Complications of systemic JIA include heart or lung problems, such as pericarditis, pleuritis, or pericardial effusion. A rare lung complication is the formation of scar tissue in the lungs (pulmonary fibrosis).
No clear risk factors for juvenile idiopathic arthritis (JIA) are known at this time. It may run in families.
Call your doctor immediately if:
Call your doctor if any of the following symptoms continue for more than 2 days:
It can be hard to know when an infant has joint pain. A young child may be unusually cranky or may revert to crawling after he or she has started walking. You may notice gait problems with a walking child or stiffness in the morning.
For a first check of joint pain and other symptoms of juvenile idiopathic arthritis (JIA), consult with your family doctor, general practitioner, or your child's pediatrician.
For more testing and disease management, you may be referred to a rheumatologist who specializes in children's rheumatic disease (pediatric rheumatologist).
The disease management team for JIA may also include:
To prepare for your appointment, see the topic Making the Most of Your Appointment.
Findings from a physical examination, including the pattern and nature of joint symptoms, are important keys to the diagnosis of juvenile idiopathic arthritis (JIA). Lab tests may be used to support the diagnosis and make sure symptoms aren't caused by another health problem. JIA is often diagnosed only after other possible causes of symptoms have been ruled out and the pain and stiffness have lasted for at least 6 weeks.
Routine examinations and tests include the following:
The following tests are done if needed:
Your doctor will probably schedule routine checkups to see how your child is doing and how well treatment is working. This will include talking about inflammatory eye disease and examinations for this disease, such as a slit lamp eye examination.
Treatment goals for juvenile idiopathic arthritis (JIA) are to reduce your child's joint pain and to prevent disability. Physiotherapy and medicine are the basis of medical treatment for JIA.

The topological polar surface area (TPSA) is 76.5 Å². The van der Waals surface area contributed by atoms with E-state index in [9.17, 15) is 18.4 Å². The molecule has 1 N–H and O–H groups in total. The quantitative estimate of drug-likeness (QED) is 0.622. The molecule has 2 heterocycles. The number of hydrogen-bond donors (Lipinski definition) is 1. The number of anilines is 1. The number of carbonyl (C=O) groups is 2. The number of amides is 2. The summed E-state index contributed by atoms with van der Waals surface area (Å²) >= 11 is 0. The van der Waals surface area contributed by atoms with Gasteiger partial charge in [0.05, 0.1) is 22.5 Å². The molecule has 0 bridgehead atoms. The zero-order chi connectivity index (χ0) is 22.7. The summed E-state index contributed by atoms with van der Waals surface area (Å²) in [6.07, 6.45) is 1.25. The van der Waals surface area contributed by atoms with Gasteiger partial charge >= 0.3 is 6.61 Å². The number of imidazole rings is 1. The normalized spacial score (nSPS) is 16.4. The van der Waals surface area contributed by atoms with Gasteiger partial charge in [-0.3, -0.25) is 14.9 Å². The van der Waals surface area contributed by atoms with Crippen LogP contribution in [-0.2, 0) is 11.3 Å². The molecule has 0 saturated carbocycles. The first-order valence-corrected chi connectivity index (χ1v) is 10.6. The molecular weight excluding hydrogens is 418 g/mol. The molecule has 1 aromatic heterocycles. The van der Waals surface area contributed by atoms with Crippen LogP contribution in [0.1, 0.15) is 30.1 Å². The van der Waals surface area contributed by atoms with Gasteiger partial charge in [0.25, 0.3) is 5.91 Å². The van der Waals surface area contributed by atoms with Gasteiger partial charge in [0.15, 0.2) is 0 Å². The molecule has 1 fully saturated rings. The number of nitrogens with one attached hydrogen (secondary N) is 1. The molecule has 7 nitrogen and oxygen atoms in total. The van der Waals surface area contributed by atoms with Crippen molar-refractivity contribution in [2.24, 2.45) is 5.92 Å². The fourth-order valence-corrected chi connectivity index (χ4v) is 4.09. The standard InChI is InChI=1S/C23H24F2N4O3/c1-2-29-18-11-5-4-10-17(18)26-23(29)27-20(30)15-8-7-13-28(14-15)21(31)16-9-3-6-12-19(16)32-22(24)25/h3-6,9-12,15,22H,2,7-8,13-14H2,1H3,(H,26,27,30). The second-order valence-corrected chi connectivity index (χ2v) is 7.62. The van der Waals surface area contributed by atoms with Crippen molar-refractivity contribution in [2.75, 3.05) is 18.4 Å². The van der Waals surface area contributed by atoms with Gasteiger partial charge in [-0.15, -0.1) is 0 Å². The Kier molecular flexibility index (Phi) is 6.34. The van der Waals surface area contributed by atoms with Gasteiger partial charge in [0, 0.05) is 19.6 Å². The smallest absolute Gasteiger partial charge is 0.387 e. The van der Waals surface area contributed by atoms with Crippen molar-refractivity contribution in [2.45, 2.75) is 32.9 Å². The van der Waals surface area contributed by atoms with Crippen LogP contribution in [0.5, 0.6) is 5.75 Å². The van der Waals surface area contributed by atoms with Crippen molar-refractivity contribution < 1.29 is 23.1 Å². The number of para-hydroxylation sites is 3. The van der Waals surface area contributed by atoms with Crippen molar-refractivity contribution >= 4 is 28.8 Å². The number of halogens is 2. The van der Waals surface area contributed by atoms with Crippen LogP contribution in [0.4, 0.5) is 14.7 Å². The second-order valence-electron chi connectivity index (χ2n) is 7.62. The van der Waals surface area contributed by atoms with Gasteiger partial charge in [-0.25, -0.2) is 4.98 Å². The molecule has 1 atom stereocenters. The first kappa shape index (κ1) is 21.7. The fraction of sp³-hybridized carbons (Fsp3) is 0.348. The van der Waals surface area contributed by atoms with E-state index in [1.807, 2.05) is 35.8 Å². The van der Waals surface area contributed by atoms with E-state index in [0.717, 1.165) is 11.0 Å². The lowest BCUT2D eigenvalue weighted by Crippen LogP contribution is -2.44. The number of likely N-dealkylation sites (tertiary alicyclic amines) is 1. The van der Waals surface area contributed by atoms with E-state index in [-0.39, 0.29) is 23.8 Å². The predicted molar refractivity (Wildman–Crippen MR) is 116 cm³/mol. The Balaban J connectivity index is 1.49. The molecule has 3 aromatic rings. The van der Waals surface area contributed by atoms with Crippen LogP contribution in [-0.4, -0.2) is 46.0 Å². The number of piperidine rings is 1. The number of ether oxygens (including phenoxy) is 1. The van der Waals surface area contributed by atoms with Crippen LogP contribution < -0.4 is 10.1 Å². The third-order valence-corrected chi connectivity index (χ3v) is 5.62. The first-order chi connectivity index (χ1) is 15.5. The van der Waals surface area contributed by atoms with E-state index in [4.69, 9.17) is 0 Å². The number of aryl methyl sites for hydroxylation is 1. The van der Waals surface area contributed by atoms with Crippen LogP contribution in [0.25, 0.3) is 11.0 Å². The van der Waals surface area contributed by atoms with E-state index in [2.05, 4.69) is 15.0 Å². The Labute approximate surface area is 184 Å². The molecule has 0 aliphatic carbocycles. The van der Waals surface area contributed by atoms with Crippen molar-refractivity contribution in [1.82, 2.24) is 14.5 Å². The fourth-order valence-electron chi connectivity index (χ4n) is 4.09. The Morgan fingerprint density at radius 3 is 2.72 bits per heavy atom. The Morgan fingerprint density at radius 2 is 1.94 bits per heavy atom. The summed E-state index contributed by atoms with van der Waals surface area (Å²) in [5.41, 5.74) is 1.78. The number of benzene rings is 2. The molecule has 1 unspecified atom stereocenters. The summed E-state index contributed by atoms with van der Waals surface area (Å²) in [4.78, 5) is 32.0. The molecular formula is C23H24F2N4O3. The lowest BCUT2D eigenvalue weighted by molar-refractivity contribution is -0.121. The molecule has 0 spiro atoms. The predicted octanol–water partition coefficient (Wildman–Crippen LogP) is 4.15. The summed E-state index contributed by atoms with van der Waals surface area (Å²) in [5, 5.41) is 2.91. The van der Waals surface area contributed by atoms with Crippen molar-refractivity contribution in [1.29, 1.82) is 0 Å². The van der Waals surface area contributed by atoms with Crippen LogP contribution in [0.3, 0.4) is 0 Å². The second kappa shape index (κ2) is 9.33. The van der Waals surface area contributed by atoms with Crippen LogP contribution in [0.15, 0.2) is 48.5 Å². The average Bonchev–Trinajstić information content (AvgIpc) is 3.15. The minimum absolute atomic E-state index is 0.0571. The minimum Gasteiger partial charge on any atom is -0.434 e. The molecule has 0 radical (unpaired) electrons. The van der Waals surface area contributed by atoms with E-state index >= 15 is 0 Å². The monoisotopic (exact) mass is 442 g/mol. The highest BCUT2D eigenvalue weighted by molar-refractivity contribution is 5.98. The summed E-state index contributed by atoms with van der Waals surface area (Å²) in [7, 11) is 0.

Treatment depends on the type and severity of JIA. Even when JIA is uncomplicated, an affected child may need years of medical treatment or checkups. To make sure that your child's care is appropriate for the stage of disease, work closely with the medical team. Learn as much as you can about your child's disease and treatments. And stay on schedule with medicine and exercise.
Your doctor will set up a treatment team. It may include a pediatrician, an ophthalmologist, a rheumatologist, and a physical and/or occupational therapist.
Treatment may include:
To learn more, see Home Treatment and Other Treatment.
Medicine will likely be an important part of your child's treatment.
To learn more, see Medications.
Inflammatory eye disease may develop in children with JIA. This form of eye disease generally has no symptoms and can lead to a permanent decrease in vision or blindness. So part of your child's treatment plan should be regular checkups with an ophthalmologist.
Surgery may be used in a very small number of children with JIA who have severe joint deformity, loss of movement, or pain.
Some children with JIA have no appetite, so malnutrition becomes a medical concern. If your child has little appetite for food, see a nutritionist for help.
The cause of juvenile idiopathic arthritis (JIA) isn't well understood, and there is no way to prevent it. But you can help prevent symptoms. See Home Treatment.
You can do a lot at home to help your child lead a normal life, relieve his or her symptoms, and prevent complications.
Living with JIA often means making lifestyle changes and adjustments. This can be frustrating and demanding for you, your child, and your family. Here are a few steps to help yourself:
Most children with juvenile idiopathic arthritis (JIA) need to take medicine to reduce inflammation and control pain and to help prevent more damage to the joints. When inflammation and pain are controlled, a child is more willing and able to do joint exercises to improve joint strength and prevent loss of movement.
Many different medicines are used to treat JIA. No single medicine works for every child. Your doctor will try to find medicine that helps relieve symptoms and that has few side effects. This may take some time.